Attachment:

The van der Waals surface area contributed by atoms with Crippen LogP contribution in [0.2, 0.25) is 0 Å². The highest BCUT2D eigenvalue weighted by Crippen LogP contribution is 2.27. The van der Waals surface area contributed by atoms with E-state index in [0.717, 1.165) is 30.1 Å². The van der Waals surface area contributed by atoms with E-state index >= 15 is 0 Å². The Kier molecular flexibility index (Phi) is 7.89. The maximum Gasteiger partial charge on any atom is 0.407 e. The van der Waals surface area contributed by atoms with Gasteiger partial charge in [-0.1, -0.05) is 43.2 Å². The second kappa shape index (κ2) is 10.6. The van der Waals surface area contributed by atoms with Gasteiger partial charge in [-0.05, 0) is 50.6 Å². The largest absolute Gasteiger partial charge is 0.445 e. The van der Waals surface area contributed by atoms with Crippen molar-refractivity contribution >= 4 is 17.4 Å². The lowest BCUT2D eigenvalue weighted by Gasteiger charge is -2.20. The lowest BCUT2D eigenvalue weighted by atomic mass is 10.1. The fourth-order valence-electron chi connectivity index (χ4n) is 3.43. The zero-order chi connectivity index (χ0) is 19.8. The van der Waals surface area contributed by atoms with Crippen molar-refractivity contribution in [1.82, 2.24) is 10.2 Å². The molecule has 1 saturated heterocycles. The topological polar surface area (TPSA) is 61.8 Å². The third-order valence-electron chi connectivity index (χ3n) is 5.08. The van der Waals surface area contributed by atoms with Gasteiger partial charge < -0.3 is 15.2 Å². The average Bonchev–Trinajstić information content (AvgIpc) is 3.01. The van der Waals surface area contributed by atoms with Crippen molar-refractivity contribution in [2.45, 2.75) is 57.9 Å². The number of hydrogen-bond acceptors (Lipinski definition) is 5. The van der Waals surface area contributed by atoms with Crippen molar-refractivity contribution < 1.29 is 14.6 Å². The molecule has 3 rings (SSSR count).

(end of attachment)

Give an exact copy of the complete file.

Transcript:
The van der Waals surface area contributed by atoms with Crippen LogP contribution in [0.2, 0.25) is 0 Å². The highest BCUT2D eigenvalue weighted by Crippen LogP contribution is 2.27. The van der Waals surface area contributed by atoms with E-state index in [0.717, 1.165) is 30.1 Å². The van der Waals surface area contributed by atoms with E-state index >= 15 is 0 Å². The Kier molecular flexibility index (Phi) is 7.89. The maximum Gasteiger partial charge on any atom is 0.407 e. The van der Waals surface area contributed by atoms with Gasteiger partial charge in [-0.1, -0.05) is 43.2 Å². The second kappa shape index (κ2) is 10.6. The van der Waals surface area contributed by atoms with Gasteiger partial charge in [-0.05, 0) is 50.6 Å². The largest absolute Gasteiger partial charge is 0.445 e. The van der Waals surface area contributed by atoms with Crippen molar-refractivity contribution >= 4 is 17.4 Å². The lowest BCUT2D eigenvalue weighted by Gasteiger charge is -2.20. The lowest BCUT2D eigenvalue weighted by atomic mass is 10.1. The fourth-order valence-electron chi connectivity index (χ4n) is 3.43. The zero-order chi connectivity index (χ0) is 19.8. The van der Waals surface area contributed by atoms with Crippen molar-refractivity contribution in [1.82, 2.24) is 10.2 Å². The molecule has 1 saturated heterocycles. The topological polar surface area (TPSA) is 61.8 Å². The third-order valence-electron chi connectivity index (χ3n) is 5.08. The van der Waals surface area contributed by atoms with Gasteiger partial charge < -0.3 is 15.2 Å². The average Bonchev–Trinajstić information content (AvgIpc) is 3.01. The van der Waals surface area contributed by atoms with Crippen molar-refractivity contribution in [2.45, 2.75) is 57.9 Å². The number of hydrogen-bond acceptors (Lipinski definition) is 5. The van der Waals surface area contributed by atoms with Crippen molar-refractivity contribution < 1.29 is 14.6 Å². The molecule has 3 rings (SSSR count).